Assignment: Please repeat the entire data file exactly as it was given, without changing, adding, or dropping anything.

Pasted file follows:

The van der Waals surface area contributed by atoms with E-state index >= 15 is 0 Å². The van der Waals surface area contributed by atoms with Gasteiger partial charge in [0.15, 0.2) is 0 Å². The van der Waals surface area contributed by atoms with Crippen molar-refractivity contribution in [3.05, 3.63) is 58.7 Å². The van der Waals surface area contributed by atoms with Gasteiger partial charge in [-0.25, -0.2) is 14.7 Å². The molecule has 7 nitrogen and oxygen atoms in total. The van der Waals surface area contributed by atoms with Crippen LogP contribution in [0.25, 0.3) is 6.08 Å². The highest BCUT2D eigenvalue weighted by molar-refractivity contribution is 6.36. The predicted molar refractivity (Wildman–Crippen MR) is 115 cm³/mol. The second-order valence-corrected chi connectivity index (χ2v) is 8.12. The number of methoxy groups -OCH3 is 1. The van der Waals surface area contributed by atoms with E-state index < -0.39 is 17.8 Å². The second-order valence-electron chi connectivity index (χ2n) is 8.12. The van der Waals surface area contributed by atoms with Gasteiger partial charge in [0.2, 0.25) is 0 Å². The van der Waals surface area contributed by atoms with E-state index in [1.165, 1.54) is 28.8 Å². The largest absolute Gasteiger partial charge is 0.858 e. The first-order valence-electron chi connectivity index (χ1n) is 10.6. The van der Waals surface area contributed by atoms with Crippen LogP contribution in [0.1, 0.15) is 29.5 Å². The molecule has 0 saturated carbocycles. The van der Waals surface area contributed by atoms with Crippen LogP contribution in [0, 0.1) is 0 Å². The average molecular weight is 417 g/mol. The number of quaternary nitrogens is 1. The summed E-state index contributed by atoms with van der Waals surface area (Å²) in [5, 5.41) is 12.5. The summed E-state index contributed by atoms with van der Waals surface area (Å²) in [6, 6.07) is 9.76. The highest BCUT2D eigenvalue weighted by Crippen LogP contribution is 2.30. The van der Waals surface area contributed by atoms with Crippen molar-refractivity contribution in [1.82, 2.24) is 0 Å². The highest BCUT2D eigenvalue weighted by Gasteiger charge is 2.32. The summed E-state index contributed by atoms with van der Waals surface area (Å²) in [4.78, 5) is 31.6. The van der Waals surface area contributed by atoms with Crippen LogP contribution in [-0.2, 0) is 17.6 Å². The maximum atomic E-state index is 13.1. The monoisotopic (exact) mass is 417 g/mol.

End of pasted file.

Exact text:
The van der Waals surface area contributed by atoms with E-state index >= 15 is 0 Å². The van der Waals surface area contributed by atoms with Gasteiger partial charge in [0.15, 0.2) is 0 Å². The van der Waals surface area contributed by atoms with Crippen molar-refractivity contribution in [3.05, 3.63) is 58.7 Å². The van der Waals surface area contributed by atoms with Gasteiger partial charge in [-0.25, -0.2) is 14.7 Å². The molecule has 7 nitrogen and oxygen atoms in total. The van der Waals surface area contributed by atoms with Crippen LogP contribution in [0.25, 0.3) is 6.08 Å². The highest BCUT2D eigenvalue weighted by molar-refractivity contribution is 6.36. The predicted molar refractivity (Wildman–Crippen MR) is 115 cm³/mol. The second-order valence-corrected chi connectivity index (χ2v) is 8.12. The number of methoxy groups -OCH3 is 1. The van der Waals surface area contributed by atoms with E-state index < -0.39 is 17.8 Å². The second-order valence-electron chi connectivity index (χ2n) is 8.12. The van der Waals surface area contributed by atoms with Gasteiger partial charge in [0.2, 0.25) is 0 Å². The van der Waals surface area contributed by atoms with E-state index in [1.165, 1.54) is 28.8 Å². The largest absolute Gasteiger partial charge is 0.858 e. The first-order valence-electron chi connectivity index (χ1n) is 10.6. The van der Waals surface area contributed by atoms with Crippen LogP contribution in [0.1, 0.15) is 29.5 Å². The molecule has 0 saturated carbocycles. The van der Waals surface area contributed by atoms with Crippen LogP contribution in [0, 0.1) is 0 Å². The average molecular weight is 417 g/mol. The number of quaternary nitrogens is 1. The summed E-state index contributed by atoms with van der Waals surface area (Å²) in [5, 5.41) is 12.5. The summed E-state index contributed by atoms with van der Waals surface area (Å²) in [6, 6.07) is 9.76. The highest BCUT2D eigenvalue weighted by Crippen LogP contribution is 2.30. The van der Waals surface area contributed by atoms with Crippen molar-refractivity contribution in [1.82, 2.24) is 0 Å². The highest BCUT2D eigenvalue weighted by Gasteiger charge is 2.32. The summed E-state index contributed by atoms with van der Waals surface area (Å²) in [4.78, 5) is 31.6. The van der Waals surface area contributed by atoms with Crippen LogP contribution in [-0.2, 0) is 17.6 Å². The maximum atomic E-state index is 13.1. The monoisotopic (exact) mass is 417 g/mol.